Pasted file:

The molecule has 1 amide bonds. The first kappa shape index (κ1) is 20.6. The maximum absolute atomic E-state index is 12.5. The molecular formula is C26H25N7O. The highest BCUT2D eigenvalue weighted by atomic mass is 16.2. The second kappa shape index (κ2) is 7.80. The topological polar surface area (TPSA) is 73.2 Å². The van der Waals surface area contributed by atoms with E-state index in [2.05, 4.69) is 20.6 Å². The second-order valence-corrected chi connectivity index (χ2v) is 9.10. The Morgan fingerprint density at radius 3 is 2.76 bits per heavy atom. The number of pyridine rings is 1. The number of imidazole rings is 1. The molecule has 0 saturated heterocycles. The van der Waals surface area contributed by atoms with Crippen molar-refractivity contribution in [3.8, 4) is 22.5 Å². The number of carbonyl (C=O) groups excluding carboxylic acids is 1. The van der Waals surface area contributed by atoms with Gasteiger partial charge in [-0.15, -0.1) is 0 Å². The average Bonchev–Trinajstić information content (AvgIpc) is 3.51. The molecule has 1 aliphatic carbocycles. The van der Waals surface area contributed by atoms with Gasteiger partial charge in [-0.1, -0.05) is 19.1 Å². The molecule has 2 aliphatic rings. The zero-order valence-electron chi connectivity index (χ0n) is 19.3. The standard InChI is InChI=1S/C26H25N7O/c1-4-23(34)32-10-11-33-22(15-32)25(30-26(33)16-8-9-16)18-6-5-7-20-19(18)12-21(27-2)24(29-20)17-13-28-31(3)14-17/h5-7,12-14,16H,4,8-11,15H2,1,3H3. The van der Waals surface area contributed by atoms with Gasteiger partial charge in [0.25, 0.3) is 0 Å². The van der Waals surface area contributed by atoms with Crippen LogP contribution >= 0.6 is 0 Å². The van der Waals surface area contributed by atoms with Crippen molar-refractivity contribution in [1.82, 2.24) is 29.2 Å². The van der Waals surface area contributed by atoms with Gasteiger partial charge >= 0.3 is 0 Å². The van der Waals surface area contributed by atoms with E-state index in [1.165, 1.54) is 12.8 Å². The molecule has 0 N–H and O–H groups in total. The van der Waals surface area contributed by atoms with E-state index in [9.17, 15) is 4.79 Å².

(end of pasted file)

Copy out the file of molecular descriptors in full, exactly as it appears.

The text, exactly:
The molecule has 1 amide bonds. The first kappa shape index (κ1) is 20.6. The maximum absolute atomic E-state index is 12.5. The molecular formula is C26H25N7O. The highest BCUT2D eigenvalue weighted by atomic mass is 16.2. The second kappa shape index (κ2) is 7.80. The topological polar surface area (TPSA) is 73.2 Å². The van der Waals surface area contributed by atoms with E-state index in [2.05, 4.69) is 20.6 Å². The second-order valence-corrected chi connectivity index (χ2v) is 9.10. The Morgan fingerprint density at radius 3 is 2.76 bits per heavy atom. The number of pyridine rings is 1. The number of imidazole rings is 1. The molecule has 0 saturated heterocycles. The van der Waals surface area contributed by atoms with Crippen molar-refractivity contribution in [3.8, 4) is 22.5 Å². The number of carbonyl (C=O) groups excluding carboxylic acids is 1. The van der Waals surface area contributed by atoms with Gasteiger partial charge in [-0.15, -0.1) is 0 Å². The average Bonchev–Trinajstić information content (AvgIpc) is 3.51. The molecule has 1 aliphatic carbocycles. The van der Waals surface area contributed by atoms with Gasteiger partial charge in [-0.1, -0.05) is 19.1 Å². The molecule has 2 aliphatic rings. The zero-order valence-electron chi connectivity index (χ0n) is 19.3. The standard InChI is InChI=1S/C26H25N7O/c1-4-23(34)32-10-11-33-22(15-32)25(30-26(33)16-8-9-16)18-6-5-7-20-19(18)12-21(27-2)24(29-20)17-13-28-31(3)14-17/h5-7,12-14,16H,4,8-11,15H2,1,3H3. The van der Waals surface area contributed by atoms with Gasteiger partial charge in [0.25, 0.3) is 0 Å². The van der Waals surface area contributed by atoms with Crippen LogP contribution >= 0.6 is 0 Å². The van der Waals surface area contributed by atoms with Crippen molar-refractivity contribution in [1.82, 2.24) is 29.2 Å². The van der Waals surface area contributed by atoms with Gasteiger partial charge >= 0.3 is 0 Å². The van der Waals surface area contributed by atoms with E-state index in [1.165, 1.54) is 12.8 Å². The molecule has 0 N–H and O–H groups in total. The van der Waals surface area contributed by atoms with E-state index in [9.17, 15) is 4.79 Å².